William Blake's Jerusalem Explained.

Chapter 3: Plate 62

Repose on me till the morning of the Grave, I am thy life.

Jerusalem replied. I am an outcast: Albion is dead!
I am left to the trampling foot & the spurning heel!
A Harlot I am calld. I am sold from street to street!
I am defaced with blows & with the dirt of the Prison!
And wilt thou become my Husband O my Lord & Saviour?
Shall Vala bring thee forth! shall the Chaste be ashamed also?
I see the Maternal Line, I behold the Seed of the Woman!
Cainah, & Ada & Zillah & Naamah Wife of Noah.
Shuahs daughter & Tamar & Rahab the Canaanites;
Ruth the Moabite & Bathsheba of the daughters of Heth
Naamah the Ammonite, Zibeah the Philistine. & Mary
These are the Daughters of Vala, Mother of the Body of death
But I thy Magdalen behold thy Spiritual Risen Body
Shall Albion arise? I know he shall arise at the Last Day,
I know that in my flesh I shall see God: but Emanations
Are weak. they know not whence they are, nor whither tend.

Jesus replied. I am the Resurrection & the Life.
I Die & pass the limits of possibility. as it appears
To individual perception, Luvah must be Created
And Vala; for I cannot leave them in the gnawing Grave.
But will prepare a way for my banished-ones to return
Come now with me into the villages, walk thro all the cities.
Tho thou art taken to prison & judgment, starved in the streets
I will command the cloud to give thee food & the hard rock
To flow with milk & wine, tho thou seest me not a season
Even a long season & a hard journey & a howling wilderness;
Tho Valas cloud hide thee & Luvahs fires follow thee:
Only believe & trust in me, Lo. I am always with thee;

So spoke the Lamb of God while Luvahs Cloud reddening above
Burst forth in streams of blood upon the heavens & dark night
Involvd Jerusalem. & the Wheels of Albions Sons turnd hoarse
Over the Mountains & the fires blaz'd on Druid Altars
And the Sun set in Tyburns Brook where Victims howl & cry,

But Los beheld the Divine Vision among the flames of the Furnaces
Therefore he lived & breathed in hope. but his tears fell incessant
Because his Children were closd from him apart; & Enitharmon
Dividing in fierce pain; also the Vision of God was closd in clouds
Of Albions Spectres, that Los in despair oft sat, & often ponderd
On Death Eternal in fierce shudders upon the mountains of Albion
Walking: & in the vales in howlings fierce, then to his Anvils
Turning, anew began his labours, tho in terrible pains:

Plate 62: Analysis.

Repose on me till the morning of the Grave, I am thy life.

Jerusalem replied. I am an outcast: Albion is dead!
I am left to the trampling foot & the spurning heel!
A Harlot I am calld. I am sold from street to street!
I am defaced with blows & with the dirt of the Prison!
And wilt thou become my Husband O my Lord & Saviour?
Shall Vala bring thee forth! shall the Chaste be ashamed also?
I see the Maternal Line, I behold the Seed of the Woman!
Cainah, & Ada & Zillah & Naamah Wife of Noah.
Shuahs daughter & Tamar & Rahab the Canaanites;
Ruth the Moabite & Bathsheba of the daughters of Heth
Naamah the Ammonite, Zibeah the Philistine. & Mary
These are the Daughters of Vala, Mother of the Body of death
But I thy Magdalen behold thy Spiritual Risen Body
Shall Albion arise? I know he shall arise at the Last Day,
I know that in my flesh I shall see God: but Emanations
Are weak. they know not whence they are, nor whither tend.

Jesus replied. I am the Resurrection & the Life.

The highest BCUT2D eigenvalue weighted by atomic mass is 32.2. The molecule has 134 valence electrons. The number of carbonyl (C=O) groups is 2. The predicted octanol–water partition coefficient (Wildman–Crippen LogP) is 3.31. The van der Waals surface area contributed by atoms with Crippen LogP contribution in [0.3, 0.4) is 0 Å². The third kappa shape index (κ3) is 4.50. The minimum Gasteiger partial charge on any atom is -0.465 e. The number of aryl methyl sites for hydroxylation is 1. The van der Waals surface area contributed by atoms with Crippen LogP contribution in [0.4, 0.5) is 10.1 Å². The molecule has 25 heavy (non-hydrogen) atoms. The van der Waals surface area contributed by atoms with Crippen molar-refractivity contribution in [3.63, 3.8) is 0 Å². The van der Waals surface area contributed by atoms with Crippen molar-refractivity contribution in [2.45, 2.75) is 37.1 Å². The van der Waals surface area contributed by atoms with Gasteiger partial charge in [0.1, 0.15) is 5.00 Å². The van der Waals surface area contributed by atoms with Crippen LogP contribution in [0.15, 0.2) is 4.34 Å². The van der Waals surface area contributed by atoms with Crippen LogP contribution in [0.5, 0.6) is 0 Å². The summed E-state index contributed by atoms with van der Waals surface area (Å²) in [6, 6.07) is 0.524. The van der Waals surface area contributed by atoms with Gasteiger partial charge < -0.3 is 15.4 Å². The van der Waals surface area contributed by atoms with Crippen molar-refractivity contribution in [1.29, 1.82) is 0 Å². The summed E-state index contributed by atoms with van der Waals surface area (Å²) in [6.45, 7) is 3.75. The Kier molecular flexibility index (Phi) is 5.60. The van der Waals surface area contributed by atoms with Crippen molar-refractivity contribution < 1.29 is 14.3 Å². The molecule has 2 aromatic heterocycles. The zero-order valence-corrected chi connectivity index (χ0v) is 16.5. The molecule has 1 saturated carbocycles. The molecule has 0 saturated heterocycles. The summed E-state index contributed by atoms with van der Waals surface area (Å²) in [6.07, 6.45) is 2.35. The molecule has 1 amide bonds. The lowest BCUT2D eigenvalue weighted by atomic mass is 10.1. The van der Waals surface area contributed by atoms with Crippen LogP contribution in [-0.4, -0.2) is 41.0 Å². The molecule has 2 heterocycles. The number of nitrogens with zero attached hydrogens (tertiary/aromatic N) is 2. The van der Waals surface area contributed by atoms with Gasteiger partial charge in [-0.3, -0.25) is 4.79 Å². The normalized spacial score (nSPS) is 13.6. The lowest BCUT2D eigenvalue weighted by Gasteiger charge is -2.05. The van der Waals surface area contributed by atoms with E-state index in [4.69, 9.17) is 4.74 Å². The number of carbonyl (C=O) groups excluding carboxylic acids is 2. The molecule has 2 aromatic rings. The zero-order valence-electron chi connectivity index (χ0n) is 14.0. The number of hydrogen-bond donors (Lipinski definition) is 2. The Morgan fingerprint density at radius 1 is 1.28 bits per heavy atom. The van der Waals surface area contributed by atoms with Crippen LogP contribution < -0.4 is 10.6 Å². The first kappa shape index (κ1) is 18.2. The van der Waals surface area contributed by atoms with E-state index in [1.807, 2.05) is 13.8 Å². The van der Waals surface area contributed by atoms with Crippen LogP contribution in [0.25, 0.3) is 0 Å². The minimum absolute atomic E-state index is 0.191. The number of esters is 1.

1-18

Thus, finitude rests in Christ: "Repose on me till the morning of the Grave. I am thy life" he says, for now being is revealed as infinite in Christ's eternal life, and darkness become light in "the morning of the Grave". Jerusalem, however, drawn within, "is outcast" in the starry wheels and mills of finite reproduction, for "Albion is dead". His energies are inverted to self-predatory negation, and she is emptied, she "is left to the trampling foot & the spurning heel". Called "Harlot", she is "sold from street to street" and "defaced with blows & with the dirt of the Prison". Sexually shamed, physically abused and reduced to mere survival, she is polluted beyond any possible marriage: "And wilt thou become my Husband O my Lord & Saviour?"

In Chapter 1, as noted, Jerusalem recalled she was bride and wife of the Lamb in "virgin loveliness/The Lamb of God reciev'd" her "in his arms" and made her "his Bride and Wife" (1: 20; 38-40). This pre-lapsarian state of being will be restored when Albion re-awakens in Christ.

Here, Jerusalem sees the ruin of fertility, "Shall Vala bring thee forth" she asks, for feminine formative potencies are seduced into prostitution and debased fertility religions, and masculine energies are concentrated into debased systems of moral law, war and human sacrifice. Thus, she asks if the pure of vision are also debased: are the "Chaste" to be "ashamed also" that God is born of debased sexual woman she asks rhetorically. Jerusalem can "see the Maternal Line" stretching in her visionary history from "Cainah" to "Mary". She sees the chaste become the mother of God. Her visionary grasp of reproduction and fertility sees "the Seed of the Woman" who are "the Daughters of Vala". Further, Jerusalem sees that in the finite the goddess of nature is Vala who therefore is the "Mother of the Body of death", for she weaves human forms; born to die. Christ's human body dies. The infinite and finite are reconciled in the Divine kenosis, and Jerusalem, his "Magdalen", can "behold" Christ's resurrected life, his "Spiritual Risen Body".

She knows Albion "shall arise at the Last Day", for she knows "that in" her "flesh" she "shall see God". But Jerusalem is in finitude, suffering, for she is without direction or self-belief. She believes she is a dependent, secondary order of being; that "Emanations", as formative energies that give shape and form to masculine energies, "Are weak". Thus, as a consequence of Albion's self-exile and death, Jerusalem believes she is without clear purpose, with no clear past, or immediate future, and so she says emanations "know not whence they are, nor wither tend". As symbolised by Albion and Jerusalem, masculine without feminine means alienation and death for the zoa; and feminine without masculine, as Jerusalem experiences here, means emptiness and dissipation for the emanation. For Blake, in Christ all generative sexual division is reconciled and male and female energies realise each in each other in the bosom of Christ.